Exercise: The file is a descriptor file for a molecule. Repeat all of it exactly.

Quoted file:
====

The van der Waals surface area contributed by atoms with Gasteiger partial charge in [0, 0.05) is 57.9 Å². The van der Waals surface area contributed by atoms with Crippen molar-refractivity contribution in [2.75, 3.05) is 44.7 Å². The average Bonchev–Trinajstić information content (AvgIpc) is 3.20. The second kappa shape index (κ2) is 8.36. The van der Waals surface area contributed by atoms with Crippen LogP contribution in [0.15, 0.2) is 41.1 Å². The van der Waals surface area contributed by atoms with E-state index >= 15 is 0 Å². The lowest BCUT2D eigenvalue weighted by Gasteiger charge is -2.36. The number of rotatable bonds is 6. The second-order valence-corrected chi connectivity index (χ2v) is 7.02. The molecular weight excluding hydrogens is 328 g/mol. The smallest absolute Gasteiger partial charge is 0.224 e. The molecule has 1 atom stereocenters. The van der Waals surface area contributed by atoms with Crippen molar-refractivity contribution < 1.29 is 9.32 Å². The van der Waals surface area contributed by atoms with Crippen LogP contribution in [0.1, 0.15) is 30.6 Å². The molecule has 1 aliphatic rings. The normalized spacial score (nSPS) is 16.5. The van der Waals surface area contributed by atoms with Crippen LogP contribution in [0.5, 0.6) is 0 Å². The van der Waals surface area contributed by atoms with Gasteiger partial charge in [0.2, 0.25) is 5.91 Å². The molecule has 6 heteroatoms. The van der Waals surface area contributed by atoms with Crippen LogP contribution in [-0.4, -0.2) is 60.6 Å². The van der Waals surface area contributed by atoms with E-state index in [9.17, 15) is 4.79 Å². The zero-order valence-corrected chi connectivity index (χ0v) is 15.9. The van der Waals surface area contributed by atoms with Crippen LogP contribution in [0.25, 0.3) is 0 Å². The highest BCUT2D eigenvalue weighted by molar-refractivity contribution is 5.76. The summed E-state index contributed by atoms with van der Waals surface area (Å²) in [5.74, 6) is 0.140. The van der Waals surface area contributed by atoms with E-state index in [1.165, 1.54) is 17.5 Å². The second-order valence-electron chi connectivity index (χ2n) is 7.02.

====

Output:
The van der Waals surface area contributed by atoms with Gasteiger partial charge in [0, 0.05) is 57.9 Å². The van der Waals surface area contributed by atoms with Crippen molar-refractivity contribution in [2.75, 3.05) is 44.7 Å². The average Bonchev–Trinajstić information content (AvgIpc) is 3.20. The second kappa shape index (κ2) is 8.36. The van der Waals surface area contributed by atoms with Crippen LogP contribution in [0.15, 0.2) is 41.1 Å². The van der Waals surface area contributed by atoms with E-state index >= 15 is 0 Å². The lowest BCUT2D eigenvalue weighted by Gasteiger charge is -2.36. The number of rotatable bonds is 6. The second-order valence-corrected chi connectivity index (χ2v) is 7.02. The molecular weight excluding hydrogens is 328 g/mol. The smallest absolute Gasteiger partial charge is 0.224 e. The molecule has 1 atom stereocenters. The van der Waals surface area contributed by atoms with Crippen molar-refractivity contribution < 1.29 is 9.32 Å². The van der Waals surface area contributed by atoms with Crippen LogP contribution in [0.1, 0.15) is 30.6 Å². The molecule has 1 aliphatic rings. The normalized spacial score (nSPS) is 16.5. The van der Waals surface area contributed by atoms with Crippen LogP contribution in [0.5, 0.6) is 0 Å². The van der Waals surface area contributed by atoms with Gasteiger partial charge in [0.2, 0.25) is 5.91 Å². The molecule has 6 heteroatoms. The van der Waals surface area contributed by atoms with Crippen LogP contribution in [-0.4, -0.2) is 60.6 Å². The van der Waals surface area contributed by atoms with E-state index in [9.17, 15) is 4.79 Å². The zero-order valence-corrected chi connectivity index (χ0v) is 15.9. The van der Waals surface area contributed by atoms with Crippen LogP contribution in [0.25, 0.3) is 0 Å². The highest BCUT2D eigenvalue weighted by molar-refractivity contribution is 5.76. The summed E-state index contributed by atoms with van der Waals surface area (Å²) in [5.74, 6) is 0.140. The van der Waals surface area contributed by atoms with E-state index in [1.165, 1.54) is 17.5 Å². The second-order valence-electron chi connectivity index (χ2n) is 7.02.